By adaptive - August 19th, 2014

Big Data offers endless streams of information. How your corporation locates actionable trends is key to leveraging these vast data stores

In the first part of this series examining the role of Big Data in social media we looked at how it has the potential to transform customer insight. In this second part we are examining the methodologies that corporations can adopt in order to sift through the data and filter out vital content that will deliver commercial opportunities.

When the world is producing around 2.5 exabytes of data a day, pulling out elements of value suddenly make finding a needle in a haystack look strangely simple. However, Big Data is big money as evidenced by investments made by the big social networks such as Twitter who recently acquired Gnip and Facebook’s investing in Presto to gain the insights these businesses need to improve their services.

An Internet Minute

The business can tap into Big Data and use the information to improve planning, deliver targeted campaigns, fully take advantage of the omni-channel and optimise social media and interactions in real time.

“At the Adobe Summit EMEA this year, Shell’s social lead, Don Bulmer, spoke about how they carry out six months of listening in a market before they begin engaging on social media,” says Marc Blinder, Director, Social and Strategic Marketing at Adobe. “This is a great example of the importance brands are placing on getting a thorough understanding of what is being said about them before acting.”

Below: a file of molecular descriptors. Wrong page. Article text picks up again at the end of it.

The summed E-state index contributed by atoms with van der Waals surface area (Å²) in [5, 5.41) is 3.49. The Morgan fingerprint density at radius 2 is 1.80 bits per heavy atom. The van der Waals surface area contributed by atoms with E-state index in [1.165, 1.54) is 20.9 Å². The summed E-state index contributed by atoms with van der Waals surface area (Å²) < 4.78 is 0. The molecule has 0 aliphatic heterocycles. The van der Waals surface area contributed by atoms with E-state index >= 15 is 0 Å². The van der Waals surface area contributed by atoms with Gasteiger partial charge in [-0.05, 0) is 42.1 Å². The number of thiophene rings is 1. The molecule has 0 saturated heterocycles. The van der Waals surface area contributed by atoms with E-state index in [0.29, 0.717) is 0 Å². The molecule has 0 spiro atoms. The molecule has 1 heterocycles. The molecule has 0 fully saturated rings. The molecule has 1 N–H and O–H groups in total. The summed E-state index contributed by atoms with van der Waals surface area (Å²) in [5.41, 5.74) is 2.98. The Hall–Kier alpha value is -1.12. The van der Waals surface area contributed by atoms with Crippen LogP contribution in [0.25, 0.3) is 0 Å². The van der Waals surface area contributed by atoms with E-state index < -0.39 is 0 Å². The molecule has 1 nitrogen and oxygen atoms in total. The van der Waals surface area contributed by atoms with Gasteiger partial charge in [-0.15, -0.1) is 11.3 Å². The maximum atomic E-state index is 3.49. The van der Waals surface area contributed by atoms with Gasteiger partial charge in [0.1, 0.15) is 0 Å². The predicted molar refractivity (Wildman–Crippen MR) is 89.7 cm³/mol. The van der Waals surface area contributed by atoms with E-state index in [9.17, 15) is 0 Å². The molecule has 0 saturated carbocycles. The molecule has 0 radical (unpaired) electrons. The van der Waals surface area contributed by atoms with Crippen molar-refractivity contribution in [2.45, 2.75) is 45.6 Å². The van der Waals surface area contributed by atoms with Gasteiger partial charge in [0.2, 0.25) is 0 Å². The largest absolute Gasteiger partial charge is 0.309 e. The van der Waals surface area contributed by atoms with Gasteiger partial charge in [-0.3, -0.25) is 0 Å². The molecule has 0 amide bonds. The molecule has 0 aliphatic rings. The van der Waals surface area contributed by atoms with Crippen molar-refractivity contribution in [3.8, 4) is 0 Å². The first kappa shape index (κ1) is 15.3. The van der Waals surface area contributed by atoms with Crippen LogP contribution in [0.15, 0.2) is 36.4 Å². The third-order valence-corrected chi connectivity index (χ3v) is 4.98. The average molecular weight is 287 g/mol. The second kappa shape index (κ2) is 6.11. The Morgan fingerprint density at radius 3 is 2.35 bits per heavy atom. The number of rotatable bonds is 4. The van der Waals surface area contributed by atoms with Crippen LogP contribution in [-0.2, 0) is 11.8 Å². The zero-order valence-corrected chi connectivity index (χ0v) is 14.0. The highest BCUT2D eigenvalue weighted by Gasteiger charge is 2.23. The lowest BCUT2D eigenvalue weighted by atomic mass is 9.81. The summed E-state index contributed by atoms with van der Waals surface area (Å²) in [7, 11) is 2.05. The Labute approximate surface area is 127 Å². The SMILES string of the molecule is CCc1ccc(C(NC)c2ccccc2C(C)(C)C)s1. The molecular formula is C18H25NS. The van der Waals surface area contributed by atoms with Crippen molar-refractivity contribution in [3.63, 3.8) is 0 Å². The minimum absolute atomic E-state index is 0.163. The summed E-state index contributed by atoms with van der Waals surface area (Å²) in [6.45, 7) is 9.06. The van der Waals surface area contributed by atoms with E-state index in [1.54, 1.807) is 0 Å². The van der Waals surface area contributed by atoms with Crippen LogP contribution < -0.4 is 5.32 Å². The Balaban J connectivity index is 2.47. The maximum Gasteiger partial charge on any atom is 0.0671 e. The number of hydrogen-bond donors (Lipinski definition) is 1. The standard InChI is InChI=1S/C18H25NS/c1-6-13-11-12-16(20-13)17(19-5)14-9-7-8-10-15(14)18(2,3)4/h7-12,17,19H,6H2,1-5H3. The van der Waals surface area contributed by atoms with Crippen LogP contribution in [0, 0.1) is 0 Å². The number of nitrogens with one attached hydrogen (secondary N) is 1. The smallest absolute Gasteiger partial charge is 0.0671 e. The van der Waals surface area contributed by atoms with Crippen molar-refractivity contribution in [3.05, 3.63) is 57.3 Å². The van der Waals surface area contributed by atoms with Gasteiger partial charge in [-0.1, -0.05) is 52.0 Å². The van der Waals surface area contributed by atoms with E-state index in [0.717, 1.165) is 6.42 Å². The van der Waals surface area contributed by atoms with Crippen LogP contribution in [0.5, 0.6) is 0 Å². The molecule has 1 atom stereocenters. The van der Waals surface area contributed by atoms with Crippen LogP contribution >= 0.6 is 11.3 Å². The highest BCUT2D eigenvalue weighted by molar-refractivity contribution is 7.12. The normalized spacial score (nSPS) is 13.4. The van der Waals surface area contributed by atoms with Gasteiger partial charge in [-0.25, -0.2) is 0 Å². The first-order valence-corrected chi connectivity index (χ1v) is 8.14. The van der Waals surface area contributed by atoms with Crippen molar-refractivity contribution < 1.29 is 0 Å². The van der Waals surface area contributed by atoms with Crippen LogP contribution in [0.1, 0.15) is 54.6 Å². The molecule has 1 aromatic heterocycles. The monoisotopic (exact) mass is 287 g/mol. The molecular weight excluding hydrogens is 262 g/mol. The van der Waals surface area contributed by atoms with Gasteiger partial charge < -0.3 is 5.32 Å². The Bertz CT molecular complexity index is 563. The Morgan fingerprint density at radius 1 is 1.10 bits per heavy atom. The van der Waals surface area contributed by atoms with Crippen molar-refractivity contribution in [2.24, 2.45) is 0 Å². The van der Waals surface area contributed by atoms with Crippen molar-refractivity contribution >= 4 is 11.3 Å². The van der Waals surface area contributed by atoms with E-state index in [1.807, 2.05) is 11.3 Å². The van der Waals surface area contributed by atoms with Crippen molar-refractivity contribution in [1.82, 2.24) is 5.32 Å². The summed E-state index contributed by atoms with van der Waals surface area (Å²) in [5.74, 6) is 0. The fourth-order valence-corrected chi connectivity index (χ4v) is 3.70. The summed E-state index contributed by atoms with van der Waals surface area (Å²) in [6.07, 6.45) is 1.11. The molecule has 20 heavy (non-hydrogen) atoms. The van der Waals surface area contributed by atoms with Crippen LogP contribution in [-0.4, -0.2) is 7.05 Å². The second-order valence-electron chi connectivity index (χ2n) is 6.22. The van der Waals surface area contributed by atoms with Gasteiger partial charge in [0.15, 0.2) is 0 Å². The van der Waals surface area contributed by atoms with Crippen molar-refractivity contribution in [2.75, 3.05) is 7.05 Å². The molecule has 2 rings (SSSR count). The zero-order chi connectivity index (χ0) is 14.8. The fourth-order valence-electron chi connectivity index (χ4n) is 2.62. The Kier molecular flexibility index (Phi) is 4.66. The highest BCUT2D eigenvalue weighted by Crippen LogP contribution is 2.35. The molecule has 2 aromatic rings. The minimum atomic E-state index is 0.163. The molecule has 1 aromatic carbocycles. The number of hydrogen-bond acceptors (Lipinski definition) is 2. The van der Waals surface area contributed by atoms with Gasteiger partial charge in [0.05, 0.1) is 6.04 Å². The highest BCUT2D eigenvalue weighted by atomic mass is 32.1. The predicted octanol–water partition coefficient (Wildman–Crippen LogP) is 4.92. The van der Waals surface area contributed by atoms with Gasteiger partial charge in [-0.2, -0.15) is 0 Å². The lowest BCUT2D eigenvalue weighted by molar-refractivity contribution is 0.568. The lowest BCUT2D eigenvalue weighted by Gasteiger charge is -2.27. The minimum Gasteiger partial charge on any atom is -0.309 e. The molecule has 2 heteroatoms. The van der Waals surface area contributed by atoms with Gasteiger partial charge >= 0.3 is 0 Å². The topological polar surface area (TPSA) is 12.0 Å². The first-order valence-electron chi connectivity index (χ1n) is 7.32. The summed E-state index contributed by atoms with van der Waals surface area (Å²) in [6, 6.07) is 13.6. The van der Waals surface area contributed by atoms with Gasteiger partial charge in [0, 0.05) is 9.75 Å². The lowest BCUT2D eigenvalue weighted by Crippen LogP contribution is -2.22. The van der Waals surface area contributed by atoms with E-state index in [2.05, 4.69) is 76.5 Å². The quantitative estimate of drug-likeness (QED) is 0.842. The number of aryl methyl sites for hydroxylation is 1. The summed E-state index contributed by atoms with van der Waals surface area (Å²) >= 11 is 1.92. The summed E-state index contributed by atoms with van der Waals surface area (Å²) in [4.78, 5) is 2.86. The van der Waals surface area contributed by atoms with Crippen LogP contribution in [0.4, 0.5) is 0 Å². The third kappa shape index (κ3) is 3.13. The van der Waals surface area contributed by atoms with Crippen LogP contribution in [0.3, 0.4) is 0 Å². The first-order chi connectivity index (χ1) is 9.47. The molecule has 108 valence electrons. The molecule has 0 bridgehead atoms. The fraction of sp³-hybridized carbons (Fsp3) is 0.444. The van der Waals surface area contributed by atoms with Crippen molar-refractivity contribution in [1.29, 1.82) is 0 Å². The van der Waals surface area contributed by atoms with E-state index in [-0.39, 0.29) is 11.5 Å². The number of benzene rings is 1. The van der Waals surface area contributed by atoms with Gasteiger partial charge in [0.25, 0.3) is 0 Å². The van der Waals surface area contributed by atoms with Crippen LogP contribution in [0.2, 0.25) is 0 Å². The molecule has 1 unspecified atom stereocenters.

Shell has over five million fans on Facebook [] and actively manages around 60-70 micro communities on a regular basis. This demands that they bring in content from parts of the business that are specific to geographies, topical issues or key demographics, like students with youth-based programmes. To do this they have to gain an intimate understanding of their audience and tap extensively into Big Data.

“Big Data means that networks can know their users better than ever and it allows those with knowledge of a user base to target them better by looking at their interests, location and search history,” says Bhavesh Vaghela, CMO of ResponseTap. “Facebook can help a brand up to a point but the completion of that journey must be managed by the organisation themselves – data and insights can track the right person down, but it can’t complete the sale."

The edge

“There is an increasing number of tools available to help businesses more accurately track the data from social media,” says Karine Del Moro, VP Marketing at Confirmit. “As Big Data grows, so does the availability and functionality of the technology available to deal with it.”

Some solutions can undertake a quantitative analysis of social media that includes sentiment, some allow for tracking of social media channels and others are designed to track the effectiveness of campaigns against specific targets. Search terms, key words and brand names can be used to identify the content that references them and these can be further analysed using analytics tools and software.

“Businesses should use social listening tools to capture and analyse huge amounts of data,” says Blinder. “The keyword strategy is the most important element of finding the content that matters to the business. Smart search terms in a listening tool can help surface relevant data about your products and your competitors.”